For most, being born on a particular day isn’t anything special, but those born Feb. 29 are often treated as curiosities or minor celebrities — or even the subjects of a seemingly lifelong practical joke.
In fact, being a leap day baby is a little like being born into a secret club. That’s one reason San Francisco resident Peter Brouwer launched LeapYearDay.com in 1997, a Web site where fellow “Leapers” can meet each other — and debate when to celebrate in the off years.
“I wanted to have a birthday club,” said Brouwer, who’s turning “13” today. Growing up, he found that teachers “would express regret that you’re born on leap day, like ‘Oh, you don’t get a birthday this year.’”
However, regret is definitely a minority opinion. Shari Olds, a fire captain with Central County Fire, an agency that covers two Peninsula cities, said her mom “held out to make sure she had me on the 29th, because she thought it was so special.”
Olds’ mom threw elaborate birthday parties every Feb. 29. Olds has continued that tradition as an adult: When she turned “10,” she flew to Las Vegas with a cadre of family and friends to gamble and take advantage of the free birthday drinks.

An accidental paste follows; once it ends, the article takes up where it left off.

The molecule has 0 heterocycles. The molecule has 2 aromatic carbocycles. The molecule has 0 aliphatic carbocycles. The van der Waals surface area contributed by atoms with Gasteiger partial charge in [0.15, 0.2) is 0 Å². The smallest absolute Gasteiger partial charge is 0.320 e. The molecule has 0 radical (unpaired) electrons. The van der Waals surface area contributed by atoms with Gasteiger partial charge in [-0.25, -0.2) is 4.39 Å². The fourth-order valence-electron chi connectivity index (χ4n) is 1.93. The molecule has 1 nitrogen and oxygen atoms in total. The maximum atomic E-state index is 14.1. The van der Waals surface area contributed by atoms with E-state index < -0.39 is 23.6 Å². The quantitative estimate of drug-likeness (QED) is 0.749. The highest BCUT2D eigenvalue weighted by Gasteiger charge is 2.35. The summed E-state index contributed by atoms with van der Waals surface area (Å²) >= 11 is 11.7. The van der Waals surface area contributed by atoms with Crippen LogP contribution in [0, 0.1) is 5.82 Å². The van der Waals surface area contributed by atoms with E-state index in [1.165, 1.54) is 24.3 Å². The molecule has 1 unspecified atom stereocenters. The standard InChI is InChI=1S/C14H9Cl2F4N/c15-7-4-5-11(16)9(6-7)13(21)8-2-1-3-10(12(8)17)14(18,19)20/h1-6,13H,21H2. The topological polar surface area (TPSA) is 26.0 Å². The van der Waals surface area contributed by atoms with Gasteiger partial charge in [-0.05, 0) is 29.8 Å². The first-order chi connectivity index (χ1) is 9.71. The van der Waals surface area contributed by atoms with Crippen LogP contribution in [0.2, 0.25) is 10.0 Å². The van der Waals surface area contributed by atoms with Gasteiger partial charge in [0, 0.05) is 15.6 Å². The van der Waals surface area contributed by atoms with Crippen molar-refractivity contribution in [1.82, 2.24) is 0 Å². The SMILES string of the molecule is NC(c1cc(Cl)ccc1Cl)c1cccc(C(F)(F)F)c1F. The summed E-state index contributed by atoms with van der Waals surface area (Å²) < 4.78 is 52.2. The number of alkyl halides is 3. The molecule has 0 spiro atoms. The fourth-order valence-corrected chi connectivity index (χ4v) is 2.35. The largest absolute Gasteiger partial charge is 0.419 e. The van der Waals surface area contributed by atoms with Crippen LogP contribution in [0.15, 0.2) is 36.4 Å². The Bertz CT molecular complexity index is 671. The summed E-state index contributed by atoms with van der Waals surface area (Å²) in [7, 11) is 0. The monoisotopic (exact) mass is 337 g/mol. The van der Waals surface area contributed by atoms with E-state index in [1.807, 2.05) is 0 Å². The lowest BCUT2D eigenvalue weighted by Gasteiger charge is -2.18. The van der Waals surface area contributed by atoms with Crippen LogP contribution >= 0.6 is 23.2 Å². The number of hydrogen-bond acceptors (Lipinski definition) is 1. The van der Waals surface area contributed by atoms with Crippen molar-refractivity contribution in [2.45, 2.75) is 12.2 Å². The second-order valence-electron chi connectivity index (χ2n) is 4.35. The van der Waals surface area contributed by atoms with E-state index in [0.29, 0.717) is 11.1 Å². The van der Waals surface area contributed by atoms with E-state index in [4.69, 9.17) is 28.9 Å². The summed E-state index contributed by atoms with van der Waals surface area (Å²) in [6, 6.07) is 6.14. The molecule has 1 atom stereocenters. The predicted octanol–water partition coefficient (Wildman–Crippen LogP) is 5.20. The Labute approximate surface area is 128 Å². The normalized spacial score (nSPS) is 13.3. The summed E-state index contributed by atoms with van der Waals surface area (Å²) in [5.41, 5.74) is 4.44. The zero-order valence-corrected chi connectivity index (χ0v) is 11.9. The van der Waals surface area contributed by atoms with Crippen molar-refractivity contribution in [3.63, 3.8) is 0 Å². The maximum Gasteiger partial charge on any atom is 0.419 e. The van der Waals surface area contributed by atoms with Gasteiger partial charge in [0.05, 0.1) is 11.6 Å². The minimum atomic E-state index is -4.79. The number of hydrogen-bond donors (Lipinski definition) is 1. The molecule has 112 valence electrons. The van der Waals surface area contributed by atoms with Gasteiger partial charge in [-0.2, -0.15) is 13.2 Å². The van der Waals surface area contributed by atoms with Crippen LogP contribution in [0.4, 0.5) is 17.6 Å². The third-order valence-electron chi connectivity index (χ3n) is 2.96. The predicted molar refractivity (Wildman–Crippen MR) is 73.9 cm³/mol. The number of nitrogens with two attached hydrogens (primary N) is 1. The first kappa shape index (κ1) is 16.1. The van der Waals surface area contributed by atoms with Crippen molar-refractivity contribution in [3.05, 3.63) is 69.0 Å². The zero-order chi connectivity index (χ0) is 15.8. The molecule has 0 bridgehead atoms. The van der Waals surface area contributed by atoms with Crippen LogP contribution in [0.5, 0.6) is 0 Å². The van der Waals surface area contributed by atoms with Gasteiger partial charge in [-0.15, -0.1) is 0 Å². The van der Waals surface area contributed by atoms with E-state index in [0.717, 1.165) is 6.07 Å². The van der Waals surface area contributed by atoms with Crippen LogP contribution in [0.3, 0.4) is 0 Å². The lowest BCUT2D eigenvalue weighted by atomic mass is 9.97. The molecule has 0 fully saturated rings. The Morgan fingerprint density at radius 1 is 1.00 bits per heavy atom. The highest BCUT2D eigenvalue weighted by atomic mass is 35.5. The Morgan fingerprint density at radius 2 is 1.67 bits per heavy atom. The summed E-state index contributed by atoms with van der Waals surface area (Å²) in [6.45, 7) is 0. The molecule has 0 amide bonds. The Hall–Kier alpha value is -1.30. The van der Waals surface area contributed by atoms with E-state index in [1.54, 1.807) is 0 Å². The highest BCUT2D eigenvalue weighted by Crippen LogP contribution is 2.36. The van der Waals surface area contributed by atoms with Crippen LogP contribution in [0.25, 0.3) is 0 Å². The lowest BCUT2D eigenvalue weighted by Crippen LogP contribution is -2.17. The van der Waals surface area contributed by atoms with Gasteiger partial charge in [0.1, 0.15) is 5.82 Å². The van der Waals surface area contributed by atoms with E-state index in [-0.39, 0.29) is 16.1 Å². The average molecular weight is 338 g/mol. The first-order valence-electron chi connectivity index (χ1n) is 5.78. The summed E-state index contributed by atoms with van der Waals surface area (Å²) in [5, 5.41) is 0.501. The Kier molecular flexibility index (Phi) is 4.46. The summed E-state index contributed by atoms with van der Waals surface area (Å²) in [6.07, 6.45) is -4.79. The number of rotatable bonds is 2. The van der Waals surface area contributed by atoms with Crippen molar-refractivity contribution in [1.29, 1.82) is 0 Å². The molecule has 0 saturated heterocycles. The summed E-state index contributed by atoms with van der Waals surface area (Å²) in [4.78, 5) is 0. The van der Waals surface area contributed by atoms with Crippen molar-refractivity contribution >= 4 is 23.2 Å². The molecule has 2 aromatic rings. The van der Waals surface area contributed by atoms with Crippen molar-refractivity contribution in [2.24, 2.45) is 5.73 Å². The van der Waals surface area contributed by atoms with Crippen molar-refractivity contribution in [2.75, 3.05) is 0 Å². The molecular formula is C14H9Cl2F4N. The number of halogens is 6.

For San Francisco resident Jon Caswell, who turns “6” today, this is his first leap year birthday since he turned 21.
“I’m going to celebrate the way any other 24-year-old would celebrate a birthday that comes only every four years,” Caswell said. “I’ll have a nice dinner, and then I plan to walk into a bar and announce it. I might actually make a T-shirt.”
In the off years, leap day babies sometimes have to suffer a few jokes, but getting to celebrate over two days, as many do, comes as some consolation.
Certainly some leapers seem to enjoy their unique status and the opportunity to seem young their whole lives.
“I tell people I’ve done a lot in 10 years,” including having three kids, said Half Moon Bay resident Julie Blankenhorn, whose “11th” birthday is today. “Most people don’t appreciate having an extra day in the year — but we do.”